Academic journal article Journal of Legal, Ethical and Regulatory Issues

Catalysts for Change in Board Governance Practices: The Case of the Introduction of National Policy 58-201 in Canada

Academic journal article Journal of Legal, Ethical and Regulatory Issues

Catalysts for Change in Board Governance Practices: The Case of the Introduction of National Policy 58-201 in Canada

Article excerpt


On April 15, 2005, members of the Canadian Securities Administrators issued National Policy 58-201 Corporate Governance Guidelines which provides guidance on best governance practices to Canadian issuers. The National Policy 58--201's objectives were to achieve a balance between providing protection to investors and fostering fair and efficient capital markets and confidence in capital markets; be sensitive to the realities of the greater numbers of small companies and controlled companies in the Canadian corporate landscape; take into account the impact of corporate governance developments in the U.S. and around the world; and recognize that corporate governance is evolving. The guidelines in National Policy 58--201 were not intended to be prescriptive. Their objective was to encourage issuers to consider the guidelines in developing their own corporate governance practices regarding board independence, mandate, position descriptions, orientation and education, code of business conduct and ethics, as well as nomination.

The goal of this paper is to explain the voluntary adoption of National Policy 58-201's governance guidelines. This topic has received little attention in the literature. The non-binding nature of National Policy 58-201 is consistent with the Canadian tradition of suggesting change at first. It is also interesting in that it differs from the American context where similar changes were mandated. We assess how Canadian TSX 300 issuers had adopted National Policy 58-201's best practices by 2004 and by 2006 to understand how issuers adopt board governance best practices.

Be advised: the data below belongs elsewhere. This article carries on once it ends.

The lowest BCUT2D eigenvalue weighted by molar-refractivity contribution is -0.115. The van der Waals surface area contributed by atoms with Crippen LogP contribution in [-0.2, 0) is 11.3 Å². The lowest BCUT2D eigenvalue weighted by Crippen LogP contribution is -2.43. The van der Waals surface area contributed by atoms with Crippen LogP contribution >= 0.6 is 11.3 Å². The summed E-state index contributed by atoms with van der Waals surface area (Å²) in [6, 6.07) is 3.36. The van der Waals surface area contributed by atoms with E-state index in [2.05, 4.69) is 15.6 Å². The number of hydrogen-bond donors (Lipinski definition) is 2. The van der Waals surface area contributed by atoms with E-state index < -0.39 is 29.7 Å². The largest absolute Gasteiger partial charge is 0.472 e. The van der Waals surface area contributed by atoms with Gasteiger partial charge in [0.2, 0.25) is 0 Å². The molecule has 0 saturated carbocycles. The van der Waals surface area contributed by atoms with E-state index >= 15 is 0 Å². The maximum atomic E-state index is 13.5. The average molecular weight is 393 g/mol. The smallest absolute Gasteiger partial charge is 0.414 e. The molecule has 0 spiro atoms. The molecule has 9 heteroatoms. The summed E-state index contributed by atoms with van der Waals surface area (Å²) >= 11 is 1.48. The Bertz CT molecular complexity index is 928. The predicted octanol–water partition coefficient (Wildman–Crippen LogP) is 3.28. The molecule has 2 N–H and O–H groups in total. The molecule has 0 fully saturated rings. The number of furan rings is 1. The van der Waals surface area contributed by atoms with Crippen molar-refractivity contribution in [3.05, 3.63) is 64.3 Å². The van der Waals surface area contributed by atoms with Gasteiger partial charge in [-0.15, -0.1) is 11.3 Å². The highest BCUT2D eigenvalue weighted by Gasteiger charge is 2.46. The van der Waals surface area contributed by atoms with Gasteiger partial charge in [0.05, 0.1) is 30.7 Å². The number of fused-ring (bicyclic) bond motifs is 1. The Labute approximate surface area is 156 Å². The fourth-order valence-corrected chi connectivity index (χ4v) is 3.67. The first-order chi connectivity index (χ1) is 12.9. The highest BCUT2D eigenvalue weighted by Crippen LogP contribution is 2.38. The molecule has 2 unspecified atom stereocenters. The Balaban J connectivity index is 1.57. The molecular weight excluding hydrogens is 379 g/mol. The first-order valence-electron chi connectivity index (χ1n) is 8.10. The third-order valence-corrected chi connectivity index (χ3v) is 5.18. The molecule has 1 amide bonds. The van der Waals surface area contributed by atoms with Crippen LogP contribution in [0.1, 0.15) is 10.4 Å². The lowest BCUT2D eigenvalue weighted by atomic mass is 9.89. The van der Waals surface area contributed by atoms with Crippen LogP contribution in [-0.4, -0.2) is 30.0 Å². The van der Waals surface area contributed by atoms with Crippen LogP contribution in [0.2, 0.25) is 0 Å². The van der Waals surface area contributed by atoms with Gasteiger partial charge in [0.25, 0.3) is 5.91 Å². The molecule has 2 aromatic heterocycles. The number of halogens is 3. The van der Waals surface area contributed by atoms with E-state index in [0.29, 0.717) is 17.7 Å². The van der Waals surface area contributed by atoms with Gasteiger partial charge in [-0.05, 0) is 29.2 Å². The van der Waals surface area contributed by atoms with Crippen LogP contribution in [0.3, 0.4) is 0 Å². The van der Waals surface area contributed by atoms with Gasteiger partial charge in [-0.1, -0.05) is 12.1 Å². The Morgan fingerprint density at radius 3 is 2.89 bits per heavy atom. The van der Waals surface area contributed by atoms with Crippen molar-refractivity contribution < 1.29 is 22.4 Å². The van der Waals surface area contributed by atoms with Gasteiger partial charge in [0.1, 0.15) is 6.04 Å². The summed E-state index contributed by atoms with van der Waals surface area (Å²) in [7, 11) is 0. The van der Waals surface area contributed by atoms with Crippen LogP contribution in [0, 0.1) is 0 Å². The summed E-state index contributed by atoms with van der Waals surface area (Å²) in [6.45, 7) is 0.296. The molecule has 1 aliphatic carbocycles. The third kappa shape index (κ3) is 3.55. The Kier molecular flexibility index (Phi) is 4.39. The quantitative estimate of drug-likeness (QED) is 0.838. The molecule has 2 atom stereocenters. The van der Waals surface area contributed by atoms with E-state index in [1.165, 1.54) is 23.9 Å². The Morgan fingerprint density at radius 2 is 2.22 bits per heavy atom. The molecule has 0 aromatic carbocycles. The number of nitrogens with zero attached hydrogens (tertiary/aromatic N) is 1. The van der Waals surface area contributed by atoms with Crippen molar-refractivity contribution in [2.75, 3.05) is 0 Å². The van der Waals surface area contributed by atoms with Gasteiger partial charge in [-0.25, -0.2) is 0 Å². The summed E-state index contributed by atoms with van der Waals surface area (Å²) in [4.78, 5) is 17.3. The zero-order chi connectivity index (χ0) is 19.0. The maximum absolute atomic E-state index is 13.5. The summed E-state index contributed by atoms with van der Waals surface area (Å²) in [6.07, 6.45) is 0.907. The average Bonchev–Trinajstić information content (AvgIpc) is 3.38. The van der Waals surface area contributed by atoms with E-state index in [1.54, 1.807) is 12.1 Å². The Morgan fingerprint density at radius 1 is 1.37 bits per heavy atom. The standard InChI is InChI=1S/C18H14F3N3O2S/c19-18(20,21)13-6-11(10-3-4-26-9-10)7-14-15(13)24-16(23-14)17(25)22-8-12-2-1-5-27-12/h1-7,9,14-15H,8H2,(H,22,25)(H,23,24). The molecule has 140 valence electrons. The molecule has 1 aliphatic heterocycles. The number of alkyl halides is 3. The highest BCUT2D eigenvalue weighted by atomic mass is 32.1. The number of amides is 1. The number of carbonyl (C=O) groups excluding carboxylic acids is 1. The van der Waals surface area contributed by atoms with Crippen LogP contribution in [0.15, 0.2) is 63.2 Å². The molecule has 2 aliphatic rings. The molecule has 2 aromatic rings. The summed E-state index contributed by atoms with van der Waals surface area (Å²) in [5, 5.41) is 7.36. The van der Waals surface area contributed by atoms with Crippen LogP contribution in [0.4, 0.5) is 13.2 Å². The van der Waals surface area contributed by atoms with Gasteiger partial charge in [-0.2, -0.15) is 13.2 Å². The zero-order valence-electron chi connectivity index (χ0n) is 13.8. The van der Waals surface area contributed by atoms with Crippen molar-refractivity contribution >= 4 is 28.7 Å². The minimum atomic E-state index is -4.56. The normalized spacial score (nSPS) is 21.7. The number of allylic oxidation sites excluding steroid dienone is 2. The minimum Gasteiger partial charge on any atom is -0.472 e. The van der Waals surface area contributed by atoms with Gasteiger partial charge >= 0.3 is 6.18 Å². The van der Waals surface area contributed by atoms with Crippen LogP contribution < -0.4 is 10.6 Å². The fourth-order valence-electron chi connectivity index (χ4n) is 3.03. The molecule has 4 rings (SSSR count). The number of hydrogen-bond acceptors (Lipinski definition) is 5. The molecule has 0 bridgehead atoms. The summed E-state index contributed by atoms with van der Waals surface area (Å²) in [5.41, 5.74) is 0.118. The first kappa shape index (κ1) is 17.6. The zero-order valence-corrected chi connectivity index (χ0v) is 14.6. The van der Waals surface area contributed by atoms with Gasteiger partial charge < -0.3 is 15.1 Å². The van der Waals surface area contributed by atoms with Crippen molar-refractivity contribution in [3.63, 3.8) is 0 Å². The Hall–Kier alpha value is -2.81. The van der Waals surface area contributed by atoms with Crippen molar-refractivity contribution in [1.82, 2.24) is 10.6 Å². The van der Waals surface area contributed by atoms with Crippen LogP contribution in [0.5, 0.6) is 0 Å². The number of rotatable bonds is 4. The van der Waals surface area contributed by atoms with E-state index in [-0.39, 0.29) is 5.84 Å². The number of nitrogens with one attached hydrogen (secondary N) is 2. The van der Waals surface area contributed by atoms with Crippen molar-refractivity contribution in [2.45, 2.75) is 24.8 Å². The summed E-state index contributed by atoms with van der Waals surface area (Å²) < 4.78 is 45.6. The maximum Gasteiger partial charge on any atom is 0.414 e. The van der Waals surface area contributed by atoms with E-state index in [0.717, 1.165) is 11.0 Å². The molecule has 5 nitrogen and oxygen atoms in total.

Boards of directors have multiple responsibilities and may be in conflict of interest while discharging them (Fama and French, 1983; Jensen and Meckling, 1976; Jensen, 1993). They approve the strategic direction of the company, establish a system of internal control and ensure the integrity of financial reporting (Naciri, 2010) and ensure that managers act in the interest of the shareholders (Shleifer & Vishny 1997). Regulators often take action to mitigate boards' conflicts of interest (Hail and Leuz, 2006) which are influenced by local legal frameworks (LaPorta et al., 2000, Udayasankar et al., 2008). Regulators and investors have common interest in good governance mechanisms since they help to maximize the value of the firm (Agrawal and Knoeber, 1996) and to mitigate risks (Finet, 2005) for all investors, including the numerous participants in savings and pension plans.

In Canada, following calls from governance activists, investor protection groups and the public, financial market regulations have undergone important changes from the year 2000 (Carnaghan and Gunz, 2007), which were by and large localized adaptations of the U.S. Sarbanes-Oxley law (Rousseau and Talbot, 2007). The call for voluntary improvement in board of director governance practices with the adoption of National Policy 58--201 in 2005 leads to the following hypothesis:

H1. Canadian issuers improved their board of director governance practices following the adoption of National Policy 58--201.

Several Canadian issuers are cross-listed in Canada and in the U.S. Consequently, the boards of cross-listed issuers had to comply with Sarbanes-Oxley requirements before deciding whether or not to comply with the very similar National Policy 58--201 on a voluntary basis. Because this required very little additional work while making regulators and observers satisfied, one would expect that boards of cross-listed issuers would be more prone to conforming with National Policy 58--201 than boards of other issuers would be, leading to:

H2. A Canadian issuer's obligation to conform to the Sarbanes-Oxley law increases the likelihood of conforming voluntarily to National Policy 58--201.

Corporate accounting scandals have led various stakeholders to expect the adoption of best governance practices by issuers (Kang, Cheng and Gray, 2007). …

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